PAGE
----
In the book God’s Problem: How the Bible Fails to Answer Our Most Important Questions—Why We Suffer (New York: Harper One, 2008), Bart D. Ehrman examines the various explanations for suffering presented in the text of the Christian Bible. Ehrman, a New Testament textual critic and James A. Gray Distinguished Professor of Religious Studies at the University of North Carolina, Chapel Hill, has written a number of books concerning the text of the Christian Bible, and here presents an exegetical treatment of a contemporary question for the general public. God’s Problem is a New York Times Best Seller, indicating Ehrman’s popularity and the ever-increasing interest that the general public has in answers for life’s questions. In this book, Ehrman gives consideration to various Biblical perspectives and presents the positions in sections dealing with the Classical view of suffering, the Consequential view of suffering, the answer of Redemptive suffering, the Question of Questionable and Meaningless suffering, and the Apocalyptic view of suffering. This review will examine Ehrman’s general perspective on these various positions and additionally his position as presented as the book as a whole.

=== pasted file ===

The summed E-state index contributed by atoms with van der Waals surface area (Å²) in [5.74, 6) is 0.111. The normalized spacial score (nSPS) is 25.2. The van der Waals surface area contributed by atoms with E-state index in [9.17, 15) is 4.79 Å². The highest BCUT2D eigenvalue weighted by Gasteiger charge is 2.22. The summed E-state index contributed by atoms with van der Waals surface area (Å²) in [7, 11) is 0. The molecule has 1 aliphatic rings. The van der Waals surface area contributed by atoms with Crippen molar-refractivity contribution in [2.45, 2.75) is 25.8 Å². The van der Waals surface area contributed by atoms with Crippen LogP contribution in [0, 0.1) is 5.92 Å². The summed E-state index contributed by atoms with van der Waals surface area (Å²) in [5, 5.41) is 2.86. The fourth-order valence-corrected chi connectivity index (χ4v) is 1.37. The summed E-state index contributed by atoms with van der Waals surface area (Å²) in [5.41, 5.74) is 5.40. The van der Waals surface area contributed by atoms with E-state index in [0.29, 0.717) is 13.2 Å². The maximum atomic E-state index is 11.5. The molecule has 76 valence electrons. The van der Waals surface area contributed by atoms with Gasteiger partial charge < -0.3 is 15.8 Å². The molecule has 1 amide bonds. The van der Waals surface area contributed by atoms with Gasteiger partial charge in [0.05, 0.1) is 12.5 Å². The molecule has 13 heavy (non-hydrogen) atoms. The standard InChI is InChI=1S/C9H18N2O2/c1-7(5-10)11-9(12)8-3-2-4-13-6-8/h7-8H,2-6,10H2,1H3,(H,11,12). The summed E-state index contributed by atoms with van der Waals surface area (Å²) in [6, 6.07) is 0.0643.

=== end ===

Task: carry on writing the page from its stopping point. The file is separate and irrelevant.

Ehrman opens with an explanation of the purposes of his book and provides for the reader his background, explaining how he is currently an agnostic former Christian. The purpose of the book is to answer the all-consuming question concerning suffering in the world today: “If there is an all-powerful and loving God in this world, why is there so much excruciating pain and unspeakable suffering?” Ehrman goes on to explain that it was this question that caused him to lose his faith in the God of the Judeo-Christian tradition. Interestingly, Ehrman does not consider in this book what most scholars consider when dealing with similar topics, namely the problem of evil. Ehrman stays away from philosophical questions and constructs, instead dealing with the palpable question of suffering—the evil that touches real people in real places around the world. Ehrman later states his purpose in writing is to help people think about suffering using the Biblical text that many run to in the midst of their suffering.